Where are the morals?

So I just finished reading from Hobbes. (I see why it’s called Leviathan now!) Although it was difficult to get past the first 40 pages of definitions, there were some things about what Hobbes had to say about commonwealths that struck me.

What most interested me is that Hobbes seems to argue that in the absence of commonwealth, concepts such as justice and the like don’t apply. Hobbes says: “Where there is no common power, there is no law, where no law, no injustice” It’s difficult to explain, but I find myself opposed to that assertion, as I find myself opposed to many other assertions made in the portion of the book that I’ve read.

I guess what I’m wondering is: where are the morals here?What role do morals play in determining justice? I find myself connecting justice and morals in a way that defines “justice” in a little bit of a different way that Hobbes does. I have a hard time separating morals from justice and/or injustice, whereas Hobbes treats them as entirely separate. If I was a wanderer, completely separate from any commonwealth, my actions, according to Hobbes, cannot be unjust, but I still feel as though I would view them as unjust due to morals.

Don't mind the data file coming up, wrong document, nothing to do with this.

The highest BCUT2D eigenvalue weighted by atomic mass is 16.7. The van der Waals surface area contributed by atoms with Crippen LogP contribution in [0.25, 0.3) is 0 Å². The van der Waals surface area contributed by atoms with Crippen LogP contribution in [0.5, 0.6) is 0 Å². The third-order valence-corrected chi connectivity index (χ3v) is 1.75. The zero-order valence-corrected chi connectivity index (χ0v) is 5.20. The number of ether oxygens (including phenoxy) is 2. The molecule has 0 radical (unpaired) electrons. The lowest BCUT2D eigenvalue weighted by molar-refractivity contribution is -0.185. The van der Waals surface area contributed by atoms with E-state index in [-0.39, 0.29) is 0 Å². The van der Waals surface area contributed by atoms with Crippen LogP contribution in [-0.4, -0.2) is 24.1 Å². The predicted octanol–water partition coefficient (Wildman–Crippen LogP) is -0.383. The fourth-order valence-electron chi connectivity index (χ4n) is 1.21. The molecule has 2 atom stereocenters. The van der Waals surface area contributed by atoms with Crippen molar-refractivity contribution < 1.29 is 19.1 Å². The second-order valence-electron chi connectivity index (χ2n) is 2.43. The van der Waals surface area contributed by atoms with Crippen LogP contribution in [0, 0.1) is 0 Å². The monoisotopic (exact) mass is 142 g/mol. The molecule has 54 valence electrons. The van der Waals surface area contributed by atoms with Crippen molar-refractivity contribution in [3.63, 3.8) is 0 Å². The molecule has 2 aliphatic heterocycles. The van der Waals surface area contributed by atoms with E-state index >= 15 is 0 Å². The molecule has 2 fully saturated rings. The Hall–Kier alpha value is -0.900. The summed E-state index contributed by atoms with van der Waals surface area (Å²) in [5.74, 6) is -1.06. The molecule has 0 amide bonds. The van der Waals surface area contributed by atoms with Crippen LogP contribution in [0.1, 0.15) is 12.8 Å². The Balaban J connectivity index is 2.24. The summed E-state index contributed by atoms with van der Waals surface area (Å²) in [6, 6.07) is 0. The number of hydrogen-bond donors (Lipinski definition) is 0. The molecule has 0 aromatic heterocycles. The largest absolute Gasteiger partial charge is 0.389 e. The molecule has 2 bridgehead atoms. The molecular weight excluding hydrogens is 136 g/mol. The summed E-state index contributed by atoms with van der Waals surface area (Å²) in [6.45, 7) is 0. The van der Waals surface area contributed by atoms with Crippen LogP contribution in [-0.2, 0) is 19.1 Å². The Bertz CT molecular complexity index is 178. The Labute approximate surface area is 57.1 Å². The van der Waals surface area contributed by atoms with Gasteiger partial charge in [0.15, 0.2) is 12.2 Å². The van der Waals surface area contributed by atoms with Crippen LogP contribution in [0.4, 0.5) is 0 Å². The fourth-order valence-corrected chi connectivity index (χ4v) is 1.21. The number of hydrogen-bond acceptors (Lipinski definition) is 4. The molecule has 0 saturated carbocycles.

One of the other things that struck me, is that Hobbes tends to see issues in black and white, so to speak. There’s either war or peace, justice or injustice, love or hate, honour or dishonour, etc. There seems to be no middle ground in such issues, which is not the way I’ve seen the world in my experience. I would tend to see a middle ground in a lot of these issues such as war and peace. So, in trying so hard to define the world, does Hobbes overlook a middle ground, or am I seeing a middle ground where it really doesn’t exist?

Is Hobbes writing as he does, and using the definitions he does only to describe concepts in relation to commonwealths, or is he trying to also describe the human condition? If so, is he doing it justice? 

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Berlioz and … Berlioz…

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Marcel Proust and Antigone

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